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Donald Trump Jr. on the Family Courses

He always figured he would wind up in the family firm. But he had made himself a promise, and after he graduated from Wharton he kept it. "I'd always planned on going out to Colorado, and I didn't want to have any regrets, so I did go. I stayed for a year. I was a fly-fishing guide and worked in a bar, just enough to pay for my ski pass and the other outdoor stuff. I had a good time, but after awhile your mind starts to atrophy. I wanted to get back in the real world and take care of business."

What finally brought him around to the game of golf?"My father started building courses, and I started running out of excuses why I wasn't playing," he said. "At first it was just a good way for me to spend time with my dad in a nonwork environment. But lately I've grown to like it."

"It's important for him to be a good golfer," his father had said. "I mean, he's going to end up having four or five of the best courses in the world."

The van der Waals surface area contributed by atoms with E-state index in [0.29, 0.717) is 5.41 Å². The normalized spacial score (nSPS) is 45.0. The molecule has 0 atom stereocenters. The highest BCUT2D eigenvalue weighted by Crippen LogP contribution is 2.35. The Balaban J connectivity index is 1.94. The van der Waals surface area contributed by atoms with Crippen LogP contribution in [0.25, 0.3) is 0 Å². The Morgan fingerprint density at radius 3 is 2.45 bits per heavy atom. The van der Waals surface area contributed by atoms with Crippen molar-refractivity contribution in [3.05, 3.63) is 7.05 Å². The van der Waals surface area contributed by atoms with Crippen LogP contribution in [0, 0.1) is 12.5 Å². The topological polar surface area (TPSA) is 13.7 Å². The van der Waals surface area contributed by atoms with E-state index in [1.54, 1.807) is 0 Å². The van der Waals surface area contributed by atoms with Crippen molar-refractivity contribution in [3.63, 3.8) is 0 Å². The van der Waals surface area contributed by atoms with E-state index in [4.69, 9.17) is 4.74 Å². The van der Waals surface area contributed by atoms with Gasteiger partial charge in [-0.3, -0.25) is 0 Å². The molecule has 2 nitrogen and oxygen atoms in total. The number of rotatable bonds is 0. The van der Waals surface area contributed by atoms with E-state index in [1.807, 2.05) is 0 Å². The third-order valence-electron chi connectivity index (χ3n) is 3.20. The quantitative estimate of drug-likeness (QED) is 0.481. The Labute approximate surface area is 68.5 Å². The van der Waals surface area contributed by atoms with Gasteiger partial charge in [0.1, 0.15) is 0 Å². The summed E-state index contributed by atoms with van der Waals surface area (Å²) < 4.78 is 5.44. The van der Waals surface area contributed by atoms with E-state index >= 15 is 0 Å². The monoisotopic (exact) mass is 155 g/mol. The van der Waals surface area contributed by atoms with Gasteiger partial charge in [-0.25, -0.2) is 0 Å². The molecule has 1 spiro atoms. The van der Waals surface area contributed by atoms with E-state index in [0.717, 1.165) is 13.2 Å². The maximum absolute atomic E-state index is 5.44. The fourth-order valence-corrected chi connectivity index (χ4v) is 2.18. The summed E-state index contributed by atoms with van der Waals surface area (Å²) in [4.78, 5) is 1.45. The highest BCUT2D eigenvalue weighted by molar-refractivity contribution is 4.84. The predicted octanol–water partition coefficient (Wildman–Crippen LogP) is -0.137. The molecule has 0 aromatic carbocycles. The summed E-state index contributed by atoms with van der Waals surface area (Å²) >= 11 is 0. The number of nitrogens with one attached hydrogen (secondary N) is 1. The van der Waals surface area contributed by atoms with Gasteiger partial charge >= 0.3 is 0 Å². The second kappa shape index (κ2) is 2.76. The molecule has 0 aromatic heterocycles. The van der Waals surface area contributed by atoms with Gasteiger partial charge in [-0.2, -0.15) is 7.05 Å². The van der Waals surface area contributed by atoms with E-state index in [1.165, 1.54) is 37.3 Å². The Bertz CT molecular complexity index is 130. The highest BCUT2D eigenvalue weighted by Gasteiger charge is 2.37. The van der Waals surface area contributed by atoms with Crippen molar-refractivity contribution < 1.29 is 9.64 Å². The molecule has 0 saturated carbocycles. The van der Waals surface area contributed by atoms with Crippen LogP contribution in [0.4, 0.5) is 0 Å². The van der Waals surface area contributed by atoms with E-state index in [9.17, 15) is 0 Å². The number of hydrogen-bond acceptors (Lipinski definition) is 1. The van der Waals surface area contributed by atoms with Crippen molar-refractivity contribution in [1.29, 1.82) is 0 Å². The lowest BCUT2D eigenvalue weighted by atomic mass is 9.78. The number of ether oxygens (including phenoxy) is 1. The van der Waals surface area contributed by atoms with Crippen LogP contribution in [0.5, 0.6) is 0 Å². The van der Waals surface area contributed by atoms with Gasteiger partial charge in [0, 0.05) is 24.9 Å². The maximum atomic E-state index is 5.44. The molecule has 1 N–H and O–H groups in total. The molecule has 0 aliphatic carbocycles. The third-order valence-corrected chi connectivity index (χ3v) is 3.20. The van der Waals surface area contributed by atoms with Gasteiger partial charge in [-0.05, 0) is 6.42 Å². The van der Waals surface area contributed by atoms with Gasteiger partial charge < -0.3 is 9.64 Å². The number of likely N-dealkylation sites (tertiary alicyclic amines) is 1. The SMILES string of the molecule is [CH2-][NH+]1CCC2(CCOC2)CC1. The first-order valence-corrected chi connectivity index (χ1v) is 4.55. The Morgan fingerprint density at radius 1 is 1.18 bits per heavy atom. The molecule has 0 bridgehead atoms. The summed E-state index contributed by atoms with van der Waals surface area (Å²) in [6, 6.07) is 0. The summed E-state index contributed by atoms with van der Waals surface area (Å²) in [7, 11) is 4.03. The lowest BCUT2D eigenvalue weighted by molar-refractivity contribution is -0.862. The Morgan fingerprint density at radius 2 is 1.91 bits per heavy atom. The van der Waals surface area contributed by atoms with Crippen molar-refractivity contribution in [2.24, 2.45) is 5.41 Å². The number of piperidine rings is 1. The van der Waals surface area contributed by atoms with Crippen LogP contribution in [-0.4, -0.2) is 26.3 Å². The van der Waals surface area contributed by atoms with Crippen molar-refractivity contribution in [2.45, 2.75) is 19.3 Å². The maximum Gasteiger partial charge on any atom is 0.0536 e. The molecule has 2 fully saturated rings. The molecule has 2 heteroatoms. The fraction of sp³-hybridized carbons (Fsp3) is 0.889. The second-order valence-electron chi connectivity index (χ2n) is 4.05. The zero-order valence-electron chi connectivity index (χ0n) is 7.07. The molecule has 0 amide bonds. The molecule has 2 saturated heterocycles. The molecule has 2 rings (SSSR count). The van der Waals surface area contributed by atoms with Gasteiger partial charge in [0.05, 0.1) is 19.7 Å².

Before he left for the day, Trump joined Don Jr. and me on the range as we warmed up for the second nine. As he arrived, his face rumpled into its signature pout, familiar to every viewer of The Apprentice.

The range is built on a gentle treelined slope. "I can't understand why we lose so many trees here," he complained. "In Bedminster, I didn't lose one." I asked which trees he meant.

"See the little ones?" he said, pointing far down the slope. "See, they didn't take?" He then pointed to the sides of the teeing area. "Here they take. Red maples and sugar maples. They cost one hundred and six dollars and fiftythree cents each. I just don't understand. They must be doing it wrong."

"Maybe it's that spot," I ventured.

"They're putting them in too deep or something," Trump insisted.

Don Jr. offered his own theory: "Normally, I'd say the balls are whacking 'em before they get big enough to . . ."

"No," said Trump abruptly. "They're putting them in wrong. Pure and simple."